After the maneuvers, the members of the battalion were informed that they were being sent overseas. Each man received a furlough home to take care of any unfinished business. The decision for this move – which had been made in August 1941 – was the result of an event that took place in the summer of 1941. A squadron of American fighters was flying over Lingayen Gulf when one of the pilots noticed something odd. He took his plane down and identified a buoy, with a flag, in the water. He came upon more flagged buoys that lined up – in a straight line – for 30 miles to the northwest, in the direction of a Japanese occupied island, with a large radio transmitter, hundreds of miles away. The squadron continued its flight plane and flew south to Mariveles and then returned to Clark Field. When the planes landed, it was too late to do anything that day,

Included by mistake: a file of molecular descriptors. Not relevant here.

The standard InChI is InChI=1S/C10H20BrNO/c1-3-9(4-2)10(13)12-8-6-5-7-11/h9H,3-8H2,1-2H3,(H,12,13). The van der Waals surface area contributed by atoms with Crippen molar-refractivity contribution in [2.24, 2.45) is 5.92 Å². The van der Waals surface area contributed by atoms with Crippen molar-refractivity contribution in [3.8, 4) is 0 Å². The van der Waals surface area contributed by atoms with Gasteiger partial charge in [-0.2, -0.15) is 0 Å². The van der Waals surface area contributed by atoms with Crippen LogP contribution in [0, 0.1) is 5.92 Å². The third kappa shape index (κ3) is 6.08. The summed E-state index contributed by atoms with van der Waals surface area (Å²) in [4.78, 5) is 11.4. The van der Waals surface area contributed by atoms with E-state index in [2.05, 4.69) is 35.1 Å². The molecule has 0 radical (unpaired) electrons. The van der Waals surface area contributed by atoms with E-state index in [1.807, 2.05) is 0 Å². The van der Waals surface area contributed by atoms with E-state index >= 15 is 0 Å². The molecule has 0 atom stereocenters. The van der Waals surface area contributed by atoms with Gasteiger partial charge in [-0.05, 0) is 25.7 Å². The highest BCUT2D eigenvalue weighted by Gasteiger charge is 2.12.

The next day – when a when planes were sent to the area – the buoys had been picked up and a fishing boat was seen making its way toward shore. Since communication between the planes and the Navy was poor, nothing was done to intercept the boat. It was at that time the decision was made to build up the American military presence in the Philippines.
Traveling by train to San Francisco, California, Charles and the other members of the battalion were ferried, on the U.S.A.T. Frank M. Coxe, to Angel Island in San Francisco Bay, where they received the necessary inoculations before being sent to the Philippines Islands. Men found to have minor medical conditions were held back, from the medical detachment and scheduled to rejoin the battalion at a later date. Other men were simply replaced.